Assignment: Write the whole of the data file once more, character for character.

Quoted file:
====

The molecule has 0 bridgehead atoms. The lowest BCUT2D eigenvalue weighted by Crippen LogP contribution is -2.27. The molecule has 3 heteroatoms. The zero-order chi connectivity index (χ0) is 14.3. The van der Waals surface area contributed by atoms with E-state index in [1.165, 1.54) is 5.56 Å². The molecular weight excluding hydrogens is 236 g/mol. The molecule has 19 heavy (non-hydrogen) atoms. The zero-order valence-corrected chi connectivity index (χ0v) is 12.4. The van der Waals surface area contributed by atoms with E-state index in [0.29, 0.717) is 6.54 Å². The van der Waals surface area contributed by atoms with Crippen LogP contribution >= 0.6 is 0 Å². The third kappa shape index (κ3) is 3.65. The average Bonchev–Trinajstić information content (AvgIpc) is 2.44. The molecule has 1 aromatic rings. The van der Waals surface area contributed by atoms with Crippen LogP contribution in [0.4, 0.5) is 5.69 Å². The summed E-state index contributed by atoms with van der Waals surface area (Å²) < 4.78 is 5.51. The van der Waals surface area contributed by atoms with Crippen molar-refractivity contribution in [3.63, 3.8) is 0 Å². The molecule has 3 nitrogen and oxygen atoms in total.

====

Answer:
The molecule has 0 bridgehead atoms. The lowest BCUT2D eigenvalue weighted by Crippen LogP contribution is -2.27. The molecule has 3 heteroatoms. The zero-order chi connectivity index (χ0) is 14.3. The van der Waals surface area contributed by atoms with E-state index in [1.165, 1.54) is 5.56 Å². The molecular weight excluding hydrogens is 236 g/mol. The molecule has 19 heavy (non-hydrogen) atoms. The zero-order valence-corrected chi connectivity index (χ0v) is 12.4. The van der Waals surface area contributed by atoms with E-state index in [0.29, 0.717) is 6.54 Å². The van der Waals surface area contributed by atoms with Crippen LogP contribution >= 0.6 is 0 Å². The third kappa shape index (κ3) is 3.65. The average Bonchev–Trinajstić information content (AvgIpc) is 2.44. The molecule has 1 aromatic rings. The van der Waals surface area contributed by atoms with Crippen LogP contribution in [0.4, 0.5) is 5.69 Å². The summed E-state index contributed by atoms with van der Waals surface area (Å²) < 4.78 is 5.51. The van der Waals surface area contributed by atoms with Crippen molar-refractivity contribution in [3.63, 3.8) is 0 Å². The molecule has 3 nitrogen and oxygen atoms in total.